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We are so caught up in our own brief stories that we think we are the measure of things. The Earth has a story of her own, immeasurably longer and deeper than any of ours, or even our collective story as a species. We come and go and Earth abides. But like us creatures, the planet changes continually, ever becoming and unbecoming. For every birth there is a death, every building up eventually subsides into collapse, every rising brings on a fall. Night and day, winter and summer, sorrow and joy, there can never be one without the other. Life truly does hang in the balance. We are always dancing in the dragon's mouth, oblivious to every thing but our one precious terrible or glorious moment. Whenever and wherever you can, as much as you are able, rejoice in it and give thanks that you are here. Henry's books .

Early on...

An email arrived from a reader wanting to know why I write so many female protagonists in my fiction. It is a question I hear with some regularity. Female authors write male protagonists, it never occurred to me to question why they do it. Gender isn't what makes a character intriguing.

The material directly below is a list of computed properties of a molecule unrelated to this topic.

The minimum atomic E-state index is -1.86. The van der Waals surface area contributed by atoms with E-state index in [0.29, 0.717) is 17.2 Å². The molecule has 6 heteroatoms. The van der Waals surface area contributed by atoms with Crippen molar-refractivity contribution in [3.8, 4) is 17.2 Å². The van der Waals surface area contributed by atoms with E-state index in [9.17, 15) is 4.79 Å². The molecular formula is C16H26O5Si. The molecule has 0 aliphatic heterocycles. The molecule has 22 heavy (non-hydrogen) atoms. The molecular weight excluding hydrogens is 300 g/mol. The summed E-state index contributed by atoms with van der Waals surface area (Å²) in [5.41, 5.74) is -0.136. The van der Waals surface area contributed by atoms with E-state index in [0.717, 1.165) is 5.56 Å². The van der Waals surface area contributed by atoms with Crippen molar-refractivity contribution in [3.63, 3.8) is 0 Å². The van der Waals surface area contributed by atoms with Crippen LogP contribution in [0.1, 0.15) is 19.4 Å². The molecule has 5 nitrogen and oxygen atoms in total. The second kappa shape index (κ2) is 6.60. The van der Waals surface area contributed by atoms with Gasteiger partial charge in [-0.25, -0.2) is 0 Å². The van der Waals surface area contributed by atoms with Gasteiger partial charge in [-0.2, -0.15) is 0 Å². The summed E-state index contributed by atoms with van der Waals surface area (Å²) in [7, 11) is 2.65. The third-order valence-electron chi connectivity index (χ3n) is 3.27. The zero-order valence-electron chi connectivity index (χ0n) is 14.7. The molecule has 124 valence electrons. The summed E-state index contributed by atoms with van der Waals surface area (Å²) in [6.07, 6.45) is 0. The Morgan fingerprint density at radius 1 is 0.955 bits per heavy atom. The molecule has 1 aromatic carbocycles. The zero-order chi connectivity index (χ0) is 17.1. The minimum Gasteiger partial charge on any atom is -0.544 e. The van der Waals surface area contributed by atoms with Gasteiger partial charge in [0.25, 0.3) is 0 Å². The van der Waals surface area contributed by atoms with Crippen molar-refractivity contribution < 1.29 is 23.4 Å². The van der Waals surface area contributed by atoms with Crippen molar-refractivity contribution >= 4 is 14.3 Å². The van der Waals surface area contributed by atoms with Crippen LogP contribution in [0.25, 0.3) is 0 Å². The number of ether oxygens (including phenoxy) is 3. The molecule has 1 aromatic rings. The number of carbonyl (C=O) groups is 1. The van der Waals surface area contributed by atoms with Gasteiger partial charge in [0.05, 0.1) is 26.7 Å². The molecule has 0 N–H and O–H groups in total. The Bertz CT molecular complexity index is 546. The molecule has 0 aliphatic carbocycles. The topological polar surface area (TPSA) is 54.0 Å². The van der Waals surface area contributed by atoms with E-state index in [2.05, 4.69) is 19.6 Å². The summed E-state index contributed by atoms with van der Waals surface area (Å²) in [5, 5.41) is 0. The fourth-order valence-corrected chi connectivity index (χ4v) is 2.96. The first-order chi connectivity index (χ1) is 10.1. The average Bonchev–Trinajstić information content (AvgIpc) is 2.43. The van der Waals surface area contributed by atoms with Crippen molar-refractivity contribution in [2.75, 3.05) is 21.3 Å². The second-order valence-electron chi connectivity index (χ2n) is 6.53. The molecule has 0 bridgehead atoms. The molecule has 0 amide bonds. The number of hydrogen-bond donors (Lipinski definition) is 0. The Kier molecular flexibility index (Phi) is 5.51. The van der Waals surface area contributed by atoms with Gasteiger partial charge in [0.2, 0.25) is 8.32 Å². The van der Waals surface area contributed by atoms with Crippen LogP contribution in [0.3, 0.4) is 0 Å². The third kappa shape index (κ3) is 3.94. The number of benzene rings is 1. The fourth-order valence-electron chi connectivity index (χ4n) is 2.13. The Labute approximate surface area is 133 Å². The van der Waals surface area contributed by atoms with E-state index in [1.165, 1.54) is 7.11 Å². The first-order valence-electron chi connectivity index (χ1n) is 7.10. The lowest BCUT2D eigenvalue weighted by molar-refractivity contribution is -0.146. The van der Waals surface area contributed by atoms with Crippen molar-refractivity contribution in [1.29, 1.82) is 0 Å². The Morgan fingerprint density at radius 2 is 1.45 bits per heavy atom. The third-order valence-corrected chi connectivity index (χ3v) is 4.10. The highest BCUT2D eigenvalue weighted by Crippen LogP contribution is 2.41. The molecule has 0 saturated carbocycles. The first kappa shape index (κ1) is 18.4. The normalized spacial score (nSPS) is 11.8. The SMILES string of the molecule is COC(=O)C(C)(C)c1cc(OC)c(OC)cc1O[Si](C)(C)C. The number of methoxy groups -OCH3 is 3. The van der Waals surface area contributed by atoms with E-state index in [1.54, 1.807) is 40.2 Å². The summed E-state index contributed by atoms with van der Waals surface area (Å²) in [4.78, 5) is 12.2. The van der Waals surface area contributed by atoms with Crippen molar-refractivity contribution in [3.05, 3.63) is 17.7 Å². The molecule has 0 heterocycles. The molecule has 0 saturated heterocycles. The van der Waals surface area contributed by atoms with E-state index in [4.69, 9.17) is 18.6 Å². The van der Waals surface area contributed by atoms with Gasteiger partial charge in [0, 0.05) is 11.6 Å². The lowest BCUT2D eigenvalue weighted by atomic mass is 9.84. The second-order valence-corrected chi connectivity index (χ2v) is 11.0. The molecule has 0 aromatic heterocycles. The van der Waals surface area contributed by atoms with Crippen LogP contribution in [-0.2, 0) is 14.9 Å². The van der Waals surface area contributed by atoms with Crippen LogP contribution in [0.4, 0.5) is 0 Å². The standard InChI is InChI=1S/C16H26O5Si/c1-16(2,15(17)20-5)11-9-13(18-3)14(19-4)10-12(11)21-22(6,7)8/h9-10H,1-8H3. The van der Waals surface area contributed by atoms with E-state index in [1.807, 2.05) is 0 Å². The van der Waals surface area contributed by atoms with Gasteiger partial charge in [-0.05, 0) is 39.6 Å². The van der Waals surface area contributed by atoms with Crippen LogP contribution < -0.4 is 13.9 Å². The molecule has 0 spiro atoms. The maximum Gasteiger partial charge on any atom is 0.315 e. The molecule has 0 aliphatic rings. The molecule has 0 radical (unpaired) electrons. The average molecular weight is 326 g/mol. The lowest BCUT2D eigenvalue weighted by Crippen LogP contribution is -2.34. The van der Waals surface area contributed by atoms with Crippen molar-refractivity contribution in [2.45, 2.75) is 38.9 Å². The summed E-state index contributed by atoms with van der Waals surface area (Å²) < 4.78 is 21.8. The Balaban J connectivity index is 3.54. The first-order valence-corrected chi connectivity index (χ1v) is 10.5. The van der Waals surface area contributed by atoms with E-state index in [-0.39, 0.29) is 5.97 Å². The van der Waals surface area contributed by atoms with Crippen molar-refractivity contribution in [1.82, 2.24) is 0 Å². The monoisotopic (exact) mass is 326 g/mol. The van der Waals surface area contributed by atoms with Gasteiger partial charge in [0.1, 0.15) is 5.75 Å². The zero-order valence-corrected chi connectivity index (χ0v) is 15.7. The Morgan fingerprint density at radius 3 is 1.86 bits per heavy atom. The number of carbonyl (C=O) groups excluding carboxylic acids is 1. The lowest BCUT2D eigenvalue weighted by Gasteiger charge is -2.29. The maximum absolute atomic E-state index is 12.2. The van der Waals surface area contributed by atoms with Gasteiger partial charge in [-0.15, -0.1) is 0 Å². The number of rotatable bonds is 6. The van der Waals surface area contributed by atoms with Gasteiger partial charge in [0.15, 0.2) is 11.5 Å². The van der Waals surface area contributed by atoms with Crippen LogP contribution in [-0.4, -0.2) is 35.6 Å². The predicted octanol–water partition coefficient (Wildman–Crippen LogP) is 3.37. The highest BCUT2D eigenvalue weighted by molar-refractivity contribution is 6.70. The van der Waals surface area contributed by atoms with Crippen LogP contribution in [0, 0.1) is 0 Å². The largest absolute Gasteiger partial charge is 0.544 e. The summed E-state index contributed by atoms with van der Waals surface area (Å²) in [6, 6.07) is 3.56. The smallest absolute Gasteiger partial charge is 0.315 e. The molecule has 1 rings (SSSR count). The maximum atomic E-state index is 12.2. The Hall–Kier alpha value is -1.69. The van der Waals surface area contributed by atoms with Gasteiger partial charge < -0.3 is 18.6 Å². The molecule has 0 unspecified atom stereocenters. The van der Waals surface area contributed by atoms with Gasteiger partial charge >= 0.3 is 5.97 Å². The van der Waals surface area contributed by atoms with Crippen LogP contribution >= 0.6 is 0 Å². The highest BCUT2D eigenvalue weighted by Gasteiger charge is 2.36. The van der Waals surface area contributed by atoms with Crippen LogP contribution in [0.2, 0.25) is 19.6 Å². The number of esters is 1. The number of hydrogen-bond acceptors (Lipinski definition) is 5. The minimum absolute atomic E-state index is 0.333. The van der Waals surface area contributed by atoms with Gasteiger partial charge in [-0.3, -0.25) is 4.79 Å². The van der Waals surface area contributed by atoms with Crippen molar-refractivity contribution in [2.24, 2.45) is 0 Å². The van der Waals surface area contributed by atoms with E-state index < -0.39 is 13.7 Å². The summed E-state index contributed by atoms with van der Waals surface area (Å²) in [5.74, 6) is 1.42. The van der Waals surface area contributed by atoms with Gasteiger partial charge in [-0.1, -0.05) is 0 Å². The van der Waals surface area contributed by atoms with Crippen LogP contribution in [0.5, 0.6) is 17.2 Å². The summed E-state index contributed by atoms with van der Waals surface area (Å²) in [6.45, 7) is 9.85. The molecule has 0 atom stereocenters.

My first three novels were a trilogy about Benjamin Drum. The two novels I've written since, and a good portion of the short stories, have female protagonists. Generally, I suppose I do find female personalities more complex than males, therefore more interesting to write about. Our culture imposes more stressful and conflicting situations on women than it ordinarily does on men. That is the stuff of stories.

I'll admit to some bias. My early childhood unfolded during World War II, a time when most of the adults around me were women and old men. I learned early on that there were women I could count on and men I couldn't. Little has happened in my life since that might change my mind.

Henry's books.